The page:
Congressional Republicans are attracting more support from their base for the GOP version of linkage. By 61 to 39 percent, extremely conservative and conservative Republicans agree with “Republicans in Congress who say that they will not vote for bipartisan infrastructure legislation unless separate legislation with Democratic priorities does not pass.”
Still, the results also contradict congressional Republicans’ conviction that voting against the infrastructure bill because of the reconciliation bill will help them win back the House or Senate. Overall, 74 percent of the more than 2,000 respondents disagree with Republican linkage. The results from swing voters are even more sobering for the Republican Party. For example, 85 percent of moderate independent voters with $40,000 to $100,000 in household income and at least some college but not more than a bachelor’s degree oppose Republican linkage. Even most right-leaning swing voters disagree with most House Republicans’ current posture. By 69 percent to 31 percent, Republican and independent participants who consider themselves slightly conservative disagree with voting against the infrastructure bill because of the reconciliation bill.
The meaning of the strong opposition to tying together the fate of the two major pieces of legislation becomes clearer with the results on how participants view the infrastructure legislation itself. Most participants agree with the 69 Democratic and Republican senators who voted for the infrastructure legislation that the proposed job creation and infrastructure improvements make sense for the country. At 65 percent support, the bipartisan bill attracts more support than either President Biden’s original American Jobs Plan (51 percent) or Senate Republicans’ (34 percent) infrastructure proposals.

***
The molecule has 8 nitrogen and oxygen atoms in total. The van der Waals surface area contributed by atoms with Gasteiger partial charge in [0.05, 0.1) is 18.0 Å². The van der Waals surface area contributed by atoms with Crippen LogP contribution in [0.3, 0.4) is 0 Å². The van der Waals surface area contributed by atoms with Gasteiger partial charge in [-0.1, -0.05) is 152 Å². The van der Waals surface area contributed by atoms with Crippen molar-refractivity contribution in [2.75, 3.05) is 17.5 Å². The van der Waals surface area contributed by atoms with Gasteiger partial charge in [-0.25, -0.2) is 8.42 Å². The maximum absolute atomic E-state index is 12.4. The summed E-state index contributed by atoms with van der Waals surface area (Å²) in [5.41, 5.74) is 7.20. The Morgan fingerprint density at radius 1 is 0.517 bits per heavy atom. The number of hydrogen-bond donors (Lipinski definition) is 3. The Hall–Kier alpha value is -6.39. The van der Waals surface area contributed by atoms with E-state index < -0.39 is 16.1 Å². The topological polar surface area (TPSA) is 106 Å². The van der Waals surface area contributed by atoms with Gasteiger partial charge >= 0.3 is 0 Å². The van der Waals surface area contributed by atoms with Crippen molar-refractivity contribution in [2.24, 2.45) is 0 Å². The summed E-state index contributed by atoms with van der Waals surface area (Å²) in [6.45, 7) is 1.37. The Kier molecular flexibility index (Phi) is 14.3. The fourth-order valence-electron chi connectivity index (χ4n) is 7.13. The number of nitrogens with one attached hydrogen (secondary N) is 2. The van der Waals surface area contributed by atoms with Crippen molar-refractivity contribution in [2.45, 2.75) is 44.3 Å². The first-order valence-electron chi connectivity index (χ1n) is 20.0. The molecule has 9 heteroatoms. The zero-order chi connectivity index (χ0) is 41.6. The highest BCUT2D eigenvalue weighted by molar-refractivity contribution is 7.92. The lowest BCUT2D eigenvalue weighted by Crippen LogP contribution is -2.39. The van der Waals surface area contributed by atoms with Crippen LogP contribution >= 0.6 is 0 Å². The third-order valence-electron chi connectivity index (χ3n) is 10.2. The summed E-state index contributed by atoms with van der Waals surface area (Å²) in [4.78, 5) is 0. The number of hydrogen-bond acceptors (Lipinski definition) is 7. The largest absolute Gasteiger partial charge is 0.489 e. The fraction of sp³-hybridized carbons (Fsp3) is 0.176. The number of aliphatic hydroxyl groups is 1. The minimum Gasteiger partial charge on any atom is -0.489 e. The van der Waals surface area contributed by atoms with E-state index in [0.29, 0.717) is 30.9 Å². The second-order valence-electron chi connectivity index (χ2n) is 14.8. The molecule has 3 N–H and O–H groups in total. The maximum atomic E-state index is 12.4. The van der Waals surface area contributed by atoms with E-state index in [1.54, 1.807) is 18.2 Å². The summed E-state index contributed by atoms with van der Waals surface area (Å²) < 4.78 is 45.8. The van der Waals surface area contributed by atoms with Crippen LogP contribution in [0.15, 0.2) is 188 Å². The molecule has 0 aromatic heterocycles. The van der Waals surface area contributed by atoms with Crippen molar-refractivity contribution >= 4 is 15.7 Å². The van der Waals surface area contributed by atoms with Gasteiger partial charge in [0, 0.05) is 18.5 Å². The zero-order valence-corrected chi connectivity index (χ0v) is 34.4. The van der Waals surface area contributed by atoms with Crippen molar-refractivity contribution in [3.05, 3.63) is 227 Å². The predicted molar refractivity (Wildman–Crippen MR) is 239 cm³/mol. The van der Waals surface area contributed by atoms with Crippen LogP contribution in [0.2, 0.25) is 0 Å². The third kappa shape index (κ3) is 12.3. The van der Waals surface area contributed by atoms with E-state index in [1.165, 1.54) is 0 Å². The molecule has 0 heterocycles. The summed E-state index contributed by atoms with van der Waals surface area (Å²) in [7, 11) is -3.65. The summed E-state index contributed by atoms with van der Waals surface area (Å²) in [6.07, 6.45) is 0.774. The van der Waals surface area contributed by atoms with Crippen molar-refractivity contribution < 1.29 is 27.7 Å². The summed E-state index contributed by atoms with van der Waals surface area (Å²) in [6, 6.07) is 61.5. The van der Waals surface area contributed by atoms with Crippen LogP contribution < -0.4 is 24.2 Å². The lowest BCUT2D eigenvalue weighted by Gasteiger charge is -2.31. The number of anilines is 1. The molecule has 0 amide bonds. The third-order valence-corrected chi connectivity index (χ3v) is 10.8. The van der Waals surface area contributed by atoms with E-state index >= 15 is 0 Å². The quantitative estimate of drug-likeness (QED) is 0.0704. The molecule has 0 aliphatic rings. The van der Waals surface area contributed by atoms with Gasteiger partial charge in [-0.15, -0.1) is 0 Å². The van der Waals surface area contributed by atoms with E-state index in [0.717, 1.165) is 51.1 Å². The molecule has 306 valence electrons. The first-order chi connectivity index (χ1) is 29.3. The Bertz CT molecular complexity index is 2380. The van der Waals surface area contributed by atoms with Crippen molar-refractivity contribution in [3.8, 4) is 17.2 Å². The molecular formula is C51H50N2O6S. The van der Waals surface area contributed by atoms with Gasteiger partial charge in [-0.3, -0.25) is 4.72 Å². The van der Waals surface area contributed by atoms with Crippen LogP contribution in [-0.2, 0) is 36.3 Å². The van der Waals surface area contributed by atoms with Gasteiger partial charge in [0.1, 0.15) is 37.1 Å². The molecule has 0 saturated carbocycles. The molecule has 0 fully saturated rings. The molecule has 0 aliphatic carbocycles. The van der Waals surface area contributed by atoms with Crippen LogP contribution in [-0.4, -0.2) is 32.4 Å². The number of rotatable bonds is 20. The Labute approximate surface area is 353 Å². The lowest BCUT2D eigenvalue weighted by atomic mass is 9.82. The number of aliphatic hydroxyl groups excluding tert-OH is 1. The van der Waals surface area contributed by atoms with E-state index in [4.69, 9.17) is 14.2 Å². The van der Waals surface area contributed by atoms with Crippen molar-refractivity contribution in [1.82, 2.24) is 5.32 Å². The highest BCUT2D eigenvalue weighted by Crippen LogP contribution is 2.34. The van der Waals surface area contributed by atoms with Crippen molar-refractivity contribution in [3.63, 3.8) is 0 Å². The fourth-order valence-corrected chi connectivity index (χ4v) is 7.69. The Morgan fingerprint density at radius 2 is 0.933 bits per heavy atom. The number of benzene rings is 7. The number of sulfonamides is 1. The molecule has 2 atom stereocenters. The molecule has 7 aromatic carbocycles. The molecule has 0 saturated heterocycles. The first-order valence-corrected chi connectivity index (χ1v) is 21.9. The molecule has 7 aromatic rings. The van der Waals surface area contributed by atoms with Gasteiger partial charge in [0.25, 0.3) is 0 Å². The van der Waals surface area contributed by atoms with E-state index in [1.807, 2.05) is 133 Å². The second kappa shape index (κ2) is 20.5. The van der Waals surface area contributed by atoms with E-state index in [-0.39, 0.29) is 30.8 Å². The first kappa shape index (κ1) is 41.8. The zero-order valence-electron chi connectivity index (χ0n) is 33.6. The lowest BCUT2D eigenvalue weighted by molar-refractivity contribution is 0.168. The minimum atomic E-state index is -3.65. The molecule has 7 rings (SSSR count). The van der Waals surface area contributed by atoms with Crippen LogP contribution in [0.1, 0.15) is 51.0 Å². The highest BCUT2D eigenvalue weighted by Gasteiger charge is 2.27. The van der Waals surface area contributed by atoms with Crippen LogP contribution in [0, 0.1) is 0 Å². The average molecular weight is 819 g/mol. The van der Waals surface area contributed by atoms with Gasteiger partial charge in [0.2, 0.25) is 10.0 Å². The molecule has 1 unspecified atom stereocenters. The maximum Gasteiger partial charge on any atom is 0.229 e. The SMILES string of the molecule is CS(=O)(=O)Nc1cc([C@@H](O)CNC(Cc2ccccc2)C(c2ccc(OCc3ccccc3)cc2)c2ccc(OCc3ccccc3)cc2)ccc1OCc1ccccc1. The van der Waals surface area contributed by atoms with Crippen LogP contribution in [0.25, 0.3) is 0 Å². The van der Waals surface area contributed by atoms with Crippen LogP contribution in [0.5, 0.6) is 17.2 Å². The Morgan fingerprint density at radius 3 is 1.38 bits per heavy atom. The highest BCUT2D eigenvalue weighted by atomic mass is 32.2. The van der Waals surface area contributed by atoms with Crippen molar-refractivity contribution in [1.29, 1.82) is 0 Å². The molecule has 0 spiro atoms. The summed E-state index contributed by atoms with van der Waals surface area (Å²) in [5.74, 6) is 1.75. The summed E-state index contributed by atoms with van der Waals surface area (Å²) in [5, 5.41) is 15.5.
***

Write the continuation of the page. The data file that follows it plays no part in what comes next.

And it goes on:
These poll results fill in the backdrop for the stage on which the reconciliation bill negotiations will play out over the coming weeks. The vast majority of the more than 2,000 Americans who participated in the poll simply think that the infrastructure bill deserves a vote on its own merits. To them, threats by either Democratic or Republican members of Congress to vote against a bill that they actually support are just another example of what is wrong with Washington. In their view, if representatives believe that the infrastructure bill is good for Americans, they should vote for it. If they don’t, they should vote against it. The poll results suggest that it will be very hard for both Democrats and Republicans to defend any other position in next year’s midterm congressional elections.
Keith Allred is the Executive Director of the National Institute for Civil Discourse (NICD) and a former professor of negotiation and conflict resolution at the Harvard Kennedy School. In 2011, the University of Arizona created NICD with founding honorary co-chairs George H.W. Bush and Bill Clinton after the Tucson shooting that killed six and wounded another thirteen, including former Congresswoman Gabrielle Giffords. The bipartisan board, led today by co-chairs Tom Daschle and Christie Todd Whitman, work with staff to advance NICD’s mission to build the nation’s capacity to engage differences constructively.